The Mayor of London, Sadiq Khan, has announced a new £600,000 Rewild London Fund, to help restore London’s most precious wildlife sites and create more natural habitats for plants and animals to thrive.
image: St James Park – Marcin Bia?ek, CC BY-SA 3.0 <https://creativecommons.org/licenses/by-sa/3.0>, via Wikimedia Commons
…£300K of funding for 40 ‘Keeping it Wild’ traineeships…
… Access to green space and nature .… a matter of social justice and health inequality…
London Assembly writes:
- Mayor announces new fund to help restore some of the capital’s most treasured natural sites and improve biodiversity
- Plans unveiled for 40 “Keeping it Wild” traineeships to help young people who are from Black, Asian and minority ethnic backgrounds, disabled or from areas of economic deprivation, to develop vital green skills
- Mayor confirms the first 45 projects to be supported by his £6m investment in green spaces
The Mayor of London, Sadiq Khan, has today announced a new £600,000 Rewild London Fund, that will help restore London’s most precious wildlife sites and create more natural habitats for plants and animals to thrive.
There are 1,600 Sites of Importance for Nature Conservation (SINCs) in London, covering 20 per cent of the capital. These include the world-famous nature reserve Richmond Park, Sydenham Hill Wood and the downlands in Bromley and Croydon that inspired Charles Darwin’s discoveries. Currently only around half of these sites are being appropriately managed to conserve or enhance their special wildlife
The new Rewild London Fund will be delivered with expert advice from London Wildlife Trust and will support 20-30 of these sites to ensure that London’s special species thrive, from creating new homes for stag beetles to water voles in newly restored waterways and helping birds like swifts and house sparrows to flourish.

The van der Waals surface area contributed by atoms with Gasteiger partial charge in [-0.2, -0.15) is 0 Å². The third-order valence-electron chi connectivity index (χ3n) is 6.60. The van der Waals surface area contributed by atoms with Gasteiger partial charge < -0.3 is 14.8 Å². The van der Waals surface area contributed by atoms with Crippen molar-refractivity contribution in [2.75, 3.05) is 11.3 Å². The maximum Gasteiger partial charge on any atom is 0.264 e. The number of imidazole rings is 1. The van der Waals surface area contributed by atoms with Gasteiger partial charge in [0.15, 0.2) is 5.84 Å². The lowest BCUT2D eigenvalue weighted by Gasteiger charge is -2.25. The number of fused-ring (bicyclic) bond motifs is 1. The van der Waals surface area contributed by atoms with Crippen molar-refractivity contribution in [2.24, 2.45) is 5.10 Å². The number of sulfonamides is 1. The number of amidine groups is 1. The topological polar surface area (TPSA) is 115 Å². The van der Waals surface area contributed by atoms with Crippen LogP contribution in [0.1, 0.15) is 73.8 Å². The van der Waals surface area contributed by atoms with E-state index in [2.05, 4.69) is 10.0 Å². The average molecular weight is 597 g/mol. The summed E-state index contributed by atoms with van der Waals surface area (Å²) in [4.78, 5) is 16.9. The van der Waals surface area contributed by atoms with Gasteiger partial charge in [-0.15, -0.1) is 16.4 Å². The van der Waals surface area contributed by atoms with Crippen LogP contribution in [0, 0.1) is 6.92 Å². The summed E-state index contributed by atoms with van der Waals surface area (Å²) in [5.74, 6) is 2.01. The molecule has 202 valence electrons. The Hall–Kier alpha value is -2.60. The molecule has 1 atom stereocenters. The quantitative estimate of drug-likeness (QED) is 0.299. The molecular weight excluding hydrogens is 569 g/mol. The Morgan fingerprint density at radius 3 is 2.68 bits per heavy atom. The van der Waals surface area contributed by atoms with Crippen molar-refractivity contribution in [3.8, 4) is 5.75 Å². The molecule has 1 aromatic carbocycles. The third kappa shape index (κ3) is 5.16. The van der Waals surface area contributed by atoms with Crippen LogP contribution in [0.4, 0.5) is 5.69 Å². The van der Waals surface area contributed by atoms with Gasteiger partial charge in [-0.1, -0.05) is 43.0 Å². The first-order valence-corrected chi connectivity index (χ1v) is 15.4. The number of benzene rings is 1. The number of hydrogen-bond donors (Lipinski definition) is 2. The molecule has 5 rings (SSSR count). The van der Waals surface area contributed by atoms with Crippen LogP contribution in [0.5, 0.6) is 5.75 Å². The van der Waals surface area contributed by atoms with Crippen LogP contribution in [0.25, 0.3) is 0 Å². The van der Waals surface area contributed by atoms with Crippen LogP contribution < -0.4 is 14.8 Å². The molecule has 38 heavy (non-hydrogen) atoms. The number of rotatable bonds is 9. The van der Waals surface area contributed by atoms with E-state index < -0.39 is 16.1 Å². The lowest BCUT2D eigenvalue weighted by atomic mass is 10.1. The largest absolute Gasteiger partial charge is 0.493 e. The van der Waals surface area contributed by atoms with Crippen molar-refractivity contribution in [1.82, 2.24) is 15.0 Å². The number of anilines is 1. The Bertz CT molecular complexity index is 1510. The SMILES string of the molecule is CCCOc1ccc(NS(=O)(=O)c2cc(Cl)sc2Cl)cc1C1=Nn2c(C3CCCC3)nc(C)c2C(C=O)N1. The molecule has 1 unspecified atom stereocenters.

The Mayor has also announced a further £300K of funding for 40 ‘Keeping it Wild’ traineeships for young people aged 16-25. The traineeships, delivered with the London Wildlife Trust, will support young Black, Asian and minority ethnic Londoners, as well as young disabled Londoners and those from areas of economic deprivation, to develop vital green skills and help to remove barriers to entering the sector.
Sadiq also announced plans for a “Rewilding Roundtable” event that will explore opportunities for more ambitious, innovative projects to support nature in the capital. These plans will help make London a leader in urban rewilding, from restoring rivers to reintroducing species currently absent from London
Today’s announcements build on the policies that the Mayor introduced in his London Plan, including robust protections for green spaces and the Green Belt, as well as the £6m investment in green spaces and climate resilience launched in June 2021, with the first beneficiaries of that funding also announced today.
The Grow Back Greener Fund has awarded £1.4m – including £500,000 from Thames Water – to 45 community projects that will create and improve green spaces and boost climate resilience. As well as helping to rewild London, these projects will increase access to green space, reduce flood risk and improve water quality.
Access to green space and nature is not just an environmental issue, but a matter of social justice and health inequality. The Mayor wants all Londoners to live within a 10-minute walk of green space, and the projects receiving funding today will help to achieve that goal.
Projects funded through the Grow Back Greener Fund include:
- Greening, Growing and Rewilding, led by Roots4Life, which will enhance a new green space in Greenwich with a wildlife pond and meadows.
- Water Quality Nature Solutions, led by Canal and River Trust in Brent and Barnet, which will improve water quality and support wildlife at the Brent Reservoir, one of London’s key nature sites